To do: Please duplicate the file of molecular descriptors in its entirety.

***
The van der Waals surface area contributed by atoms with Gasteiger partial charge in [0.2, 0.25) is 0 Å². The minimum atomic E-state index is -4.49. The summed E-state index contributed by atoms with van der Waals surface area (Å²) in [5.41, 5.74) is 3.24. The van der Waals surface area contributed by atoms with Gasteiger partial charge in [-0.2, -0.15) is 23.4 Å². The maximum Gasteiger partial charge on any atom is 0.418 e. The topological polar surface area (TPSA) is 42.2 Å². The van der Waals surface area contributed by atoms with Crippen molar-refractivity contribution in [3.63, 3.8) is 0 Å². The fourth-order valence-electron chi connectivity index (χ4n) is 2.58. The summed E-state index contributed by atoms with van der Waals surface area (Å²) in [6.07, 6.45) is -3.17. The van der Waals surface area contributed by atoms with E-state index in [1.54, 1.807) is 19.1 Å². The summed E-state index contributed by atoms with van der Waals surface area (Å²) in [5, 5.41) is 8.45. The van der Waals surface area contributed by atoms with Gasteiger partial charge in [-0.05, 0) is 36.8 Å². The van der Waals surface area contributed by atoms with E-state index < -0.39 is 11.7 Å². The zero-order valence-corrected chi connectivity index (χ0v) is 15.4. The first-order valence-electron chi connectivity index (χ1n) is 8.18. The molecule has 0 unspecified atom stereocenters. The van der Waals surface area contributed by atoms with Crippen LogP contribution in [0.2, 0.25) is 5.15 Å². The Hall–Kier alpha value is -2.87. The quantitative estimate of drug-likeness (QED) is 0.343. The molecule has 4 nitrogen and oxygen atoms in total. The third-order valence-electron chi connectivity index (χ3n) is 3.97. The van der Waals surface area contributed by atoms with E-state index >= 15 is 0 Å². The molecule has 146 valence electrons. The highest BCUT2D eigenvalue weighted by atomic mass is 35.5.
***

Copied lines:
The van der Waals surface area contributed by atoms with Gasteiger partial charge in [0.2, 0.25) is 0 Å². The minimum atomic E-state index is -4.49. The summed E-state index contributed by atoms with van der Waals surface area (Å²) in [5.41, 5.74) is 3.24. The van der Waals surface area contributed by atoms with Gasteiger partial charge in [-0.2, -0.15) is 23.4 Å². The maximum Gasteiger partial charge on any atom is 0.418 e. The topological polar surface area (TPSA) is 42.2 Å². The van der Waals surface area contributed by atoms with Crippen molar-refractivity contribution in [3.63, 3.8) is 0 Å². The fourth-order valence-electron chi connectivity index (χ4n) is 2.58. The summed E-state index contributed by atoms with van der Waals surface area (Å²) in [6.07, 6.45) is -3.17. The van der Waals surface area contributed by atoms with E-state index in [1.54, 1.807) is 19.1 Å². The summed E-state index contributed by atoms with van der Waals surface area (Å²) in [5, 5.41) is 8.45. The van der Waals surface area contributed by atoms with Gasteiger partial charge in [-0.05, 0) is 36.8 Å². The van der Waals surface area contributed by atoms with E-state index < -0.39 is 11.7 Å². The zero-order valence-corrected chi connectivity index (χ0v) is 15.4. The first-order valence-electron chi connectivity index (χ1n) is 8.18. The molecule has 0 unspecified atom stereocenters. The van der Waals surface area contributed by atoms with Crippen LogP contribution in [0.2, 0.25) is 5.15 Å². The Hall–Kier alpha value is -2.87. The quantitative estimate of drug-likeness (QED) is 0.343. The molecule has 4 nitrogen and oxygen atoms in total. The third-order valence-electron chi connectivity index (χ3n) is 3.97. The van der Waals surface area contributed by atoms with E-state index >= 15 is 0 Å². The molecule has 146 valence electrons. The highest BCUT2D eigenvalue weighted by atomic mass is 35.5.